3 Listening Lessons for the Choir… And for Life!

3 Listening Lessons for the Choir

As part of an ongoing series about spiritual practice and music, this blog post will focus on the art of listening.

Music practice is an awesome place to explore larger ideas. When we practice music, we create time for working on ourselves as well as our songs. Of course, nothing happens in a vacuum, and so it’s my hope that these skills will translate into other parts of your life.  This deepens our connection with music and offers another kind of spiritual practice.

1. Listen to yourself.

With a critical, but not judgmental ear, listen carefully to the sound you were making. Ask yourself “Is this the best tone I can make today?” If not, play around with all of the variables to see if changing one thing makes the sound better or worse. Concentrate on the physical action of the body. Assess if you are moving from a place of comfort or discomfort. When practicing, focus your complete attention on the music. Can you relate to the mood of the piece? Always be searching for ways to connect breath to sound and stay active with your listening. Practice non-judgement by not allowing the negative voices to diminish you. Instead, turn the inner judges into voices that offer encouragement and gentle, constructive observations.

2. Listen to others.

Try focusing on a different vocal part, perhaps even one across the room. Or listen to the singers on either side of you. Can you listen so intensely that your neighbors sound louder than you? Be mindful of the blend of the entire choir. Notice when the group wants to change tempo, change dynamics, or where people are taking breaths.

3. Be playful and curious.

By engaging your inner child, the music will always stay interesting. Imagine that you have ears in the far corner of the room. Try listening from those ears, not the ones on your head. Listen to how the sound is bouncing off the walls or people or the furniture in the room. Maybe you will notice if something is sympathetically vibrating. Continue to play with all of the variables in your body that change the sound. Give yourself permission to think out of the box. For example, how does the sound change if you curl your toes in your shoes?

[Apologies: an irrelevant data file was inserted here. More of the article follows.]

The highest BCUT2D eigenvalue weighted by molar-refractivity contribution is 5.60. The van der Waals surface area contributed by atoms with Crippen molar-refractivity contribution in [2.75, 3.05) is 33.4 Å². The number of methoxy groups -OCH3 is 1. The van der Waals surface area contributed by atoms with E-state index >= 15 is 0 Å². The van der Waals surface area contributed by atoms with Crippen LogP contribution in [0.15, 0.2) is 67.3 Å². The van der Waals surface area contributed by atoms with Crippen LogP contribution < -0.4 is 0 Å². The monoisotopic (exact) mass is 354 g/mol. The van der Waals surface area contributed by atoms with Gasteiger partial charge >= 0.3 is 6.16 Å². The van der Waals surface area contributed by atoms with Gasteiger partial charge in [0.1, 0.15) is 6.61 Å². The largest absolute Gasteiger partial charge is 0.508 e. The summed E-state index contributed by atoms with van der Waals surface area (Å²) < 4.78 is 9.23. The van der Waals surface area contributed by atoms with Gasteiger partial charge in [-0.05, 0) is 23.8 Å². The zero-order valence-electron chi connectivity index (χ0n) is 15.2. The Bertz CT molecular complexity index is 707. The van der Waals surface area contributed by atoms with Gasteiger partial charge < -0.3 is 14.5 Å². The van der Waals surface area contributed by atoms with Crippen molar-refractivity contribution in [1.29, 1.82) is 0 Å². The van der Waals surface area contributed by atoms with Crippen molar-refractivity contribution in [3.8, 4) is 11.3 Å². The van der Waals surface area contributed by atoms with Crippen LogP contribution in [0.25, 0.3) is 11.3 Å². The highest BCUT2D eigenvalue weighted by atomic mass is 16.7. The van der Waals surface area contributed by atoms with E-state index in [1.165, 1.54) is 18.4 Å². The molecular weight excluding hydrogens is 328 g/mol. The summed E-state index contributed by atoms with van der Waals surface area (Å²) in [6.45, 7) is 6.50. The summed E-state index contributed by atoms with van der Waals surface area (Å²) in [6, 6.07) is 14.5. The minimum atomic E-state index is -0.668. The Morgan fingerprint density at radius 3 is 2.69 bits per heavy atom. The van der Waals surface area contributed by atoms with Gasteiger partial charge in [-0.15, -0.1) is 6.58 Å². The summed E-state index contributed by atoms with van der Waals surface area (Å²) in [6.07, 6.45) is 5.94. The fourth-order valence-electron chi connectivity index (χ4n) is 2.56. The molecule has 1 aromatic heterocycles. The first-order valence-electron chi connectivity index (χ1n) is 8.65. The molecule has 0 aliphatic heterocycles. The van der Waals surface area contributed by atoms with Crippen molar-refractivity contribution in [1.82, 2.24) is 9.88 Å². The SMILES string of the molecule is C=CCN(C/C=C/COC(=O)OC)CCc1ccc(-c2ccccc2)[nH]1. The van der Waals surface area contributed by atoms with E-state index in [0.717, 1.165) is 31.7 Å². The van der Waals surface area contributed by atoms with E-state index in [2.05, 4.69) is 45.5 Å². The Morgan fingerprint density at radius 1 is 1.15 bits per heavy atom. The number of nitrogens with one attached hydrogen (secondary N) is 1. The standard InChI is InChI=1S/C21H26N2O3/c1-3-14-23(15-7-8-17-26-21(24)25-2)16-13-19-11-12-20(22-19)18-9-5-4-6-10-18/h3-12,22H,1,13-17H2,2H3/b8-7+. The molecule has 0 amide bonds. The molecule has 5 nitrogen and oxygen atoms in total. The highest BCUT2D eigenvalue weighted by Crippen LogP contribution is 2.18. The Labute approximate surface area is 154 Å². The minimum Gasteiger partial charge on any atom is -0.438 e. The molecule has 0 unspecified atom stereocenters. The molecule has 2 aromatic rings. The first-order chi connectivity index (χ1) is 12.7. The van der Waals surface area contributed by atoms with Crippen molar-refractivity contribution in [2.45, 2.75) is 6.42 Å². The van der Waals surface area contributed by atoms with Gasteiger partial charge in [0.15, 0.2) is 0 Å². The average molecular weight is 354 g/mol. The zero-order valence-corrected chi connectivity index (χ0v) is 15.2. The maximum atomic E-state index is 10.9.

listening to a soprano on her head

A Soprano on Her Head

The playful approach to music-making is inspired by Eloisa Ristad and her book A Soprano On Her Head. It is an inspiring work that has been an inspiration for my teaching since I first read it in 1996.

Other blog posts related to this topic:

Hearing vs. Listening

Reinvigorating Flute Practice

Music as a Spiritual Practice

Interlude (R&R in NYC)

Finding artistic renewal on spring break.

It might seem odd to describe a trip to New York City as being restful and relaxing, but I love visiting big cities. The artist within is nurtured by throngs of people going places, by the easy access to art and music, by the diversity of people, by new sights/smells/sounds. Looking out my window today, I see acres of prairie to my right and forest in our backyard, a red barn chicken coop, and endless expanses of sky. Folks in the concrete jungle talk about how they vacation in the country to “get away from it all.” But for our family, city vacations are important for finding a new perspective.

We visited museums, rode the subway, explored Central Park, stared at the bright lights of Times Square, ate food from every corner of the earth, walked until our feet ached, and felt the pulse of the City.

NYC trip

Guggenheim Museum